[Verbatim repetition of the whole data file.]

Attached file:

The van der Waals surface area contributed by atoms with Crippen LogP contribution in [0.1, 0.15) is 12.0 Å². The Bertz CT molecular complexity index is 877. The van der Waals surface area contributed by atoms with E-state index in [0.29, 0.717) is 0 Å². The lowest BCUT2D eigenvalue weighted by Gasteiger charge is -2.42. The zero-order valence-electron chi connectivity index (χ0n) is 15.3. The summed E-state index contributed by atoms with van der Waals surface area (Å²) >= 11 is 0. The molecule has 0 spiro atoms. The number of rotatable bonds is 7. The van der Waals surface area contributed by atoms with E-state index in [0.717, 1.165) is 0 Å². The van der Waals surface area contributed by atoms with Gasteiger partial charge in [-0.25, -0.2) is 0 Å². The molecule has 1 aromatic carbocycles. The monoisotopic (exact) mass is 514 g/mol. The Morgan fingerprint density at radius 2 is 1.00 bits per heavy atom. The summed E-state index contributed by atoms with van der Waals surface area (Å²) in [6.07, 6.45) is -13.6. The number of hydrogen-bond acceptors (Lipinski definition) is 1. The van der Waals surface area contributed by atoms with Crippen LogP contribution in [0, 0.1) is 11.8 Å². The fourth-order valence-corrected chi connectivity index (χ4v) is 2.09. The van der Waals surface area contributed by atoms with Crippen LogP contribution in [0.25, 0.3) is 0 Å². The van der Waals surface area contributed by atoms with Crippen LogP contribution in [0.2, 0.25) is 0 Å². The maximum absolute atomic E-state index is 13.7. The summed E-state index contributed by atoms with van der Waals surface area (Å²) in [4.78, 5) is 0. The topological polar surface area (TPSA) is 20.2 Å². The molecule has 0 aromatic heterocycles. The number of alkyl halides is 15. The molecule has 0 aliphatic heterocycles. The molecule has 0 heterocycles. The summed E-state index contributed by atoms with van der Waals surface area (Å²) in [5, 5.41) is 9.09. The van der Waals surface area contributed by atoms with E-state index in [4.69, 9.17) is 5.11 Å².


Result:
The van der Waals surface area contributed by atoms with Crippen LogP contribution in [0.1, 0.15) is 12.0 Å². The Bertz CT molecular complexity index is 877. The van der Waals surface area contributed by atoms with E-state index in [0.29, 0.717) is 0 Å². The lowest BCUT2D eigenvalue weighted by Gasteiger charge is -2.42. The zero-order valence-electron chi connectivity index (χ0n) is 15.3. The summed E-state index contributed by atoms with van der Waals surface area (Å²) >= 11 is 0. The molecule has 0 spiro atoms. The number of rotatable bonds is 7. The van der Waals surface area contributed by atoms with E-state index in [0.717, 1.165) is 0 Å². The van der Waals surface area contributed by atoms with Gasteiger partial charge in [-0.25, -0.2) is 0 Å². The molecule has 1 aromatic carbocycles. The monoisotopic (exact) mass is 514 g/mol. The Morgan fingerprint density at radius 2 is 1.00 bits per heavy atom. The summed E-state index contributed by atoms with van der Waals surface area (Å²) in [6.07, 6.45) is -13.6. The number of hydrogen-bond acceptors (Lipinski definition) is 1. The van der Waals surface area contributed by atoms with Crippen LogP contribution in [0, 0.1) is 11.8 Å². The fourth-order valence-corrected chi connectivity index (χ4v) is 2.09. The van der Waals surface area contributed by atoms with Crippen LogP contribution in [0.25, 0.3) is 0 Å². The van der Waals surface area contributed by atoms with Crippen LogP contribution in [0.2, 0.25) is 0 Å². The maximum absolute atomic E-state index is 13.7. The summed E-state index contributed by atoms with van der Waals surface area (Å²) in [4.78, 5) is 0. The topological polar surface area (TPSA) is 20.2 Å². The molecule has 0 aromatic heterocycles. The number of alkyl halides is 15. The molecule has 0 aliphatic heterocycles. The molecule has 0 heterocycles. The summed E-state index contributed by atoms with van der Waals surface area (Å²) in [5, 5.41) is 9.09. The van der Waals surface area contributed by atoms with E-state index in [4.69, 9.17) is 5.11 Å².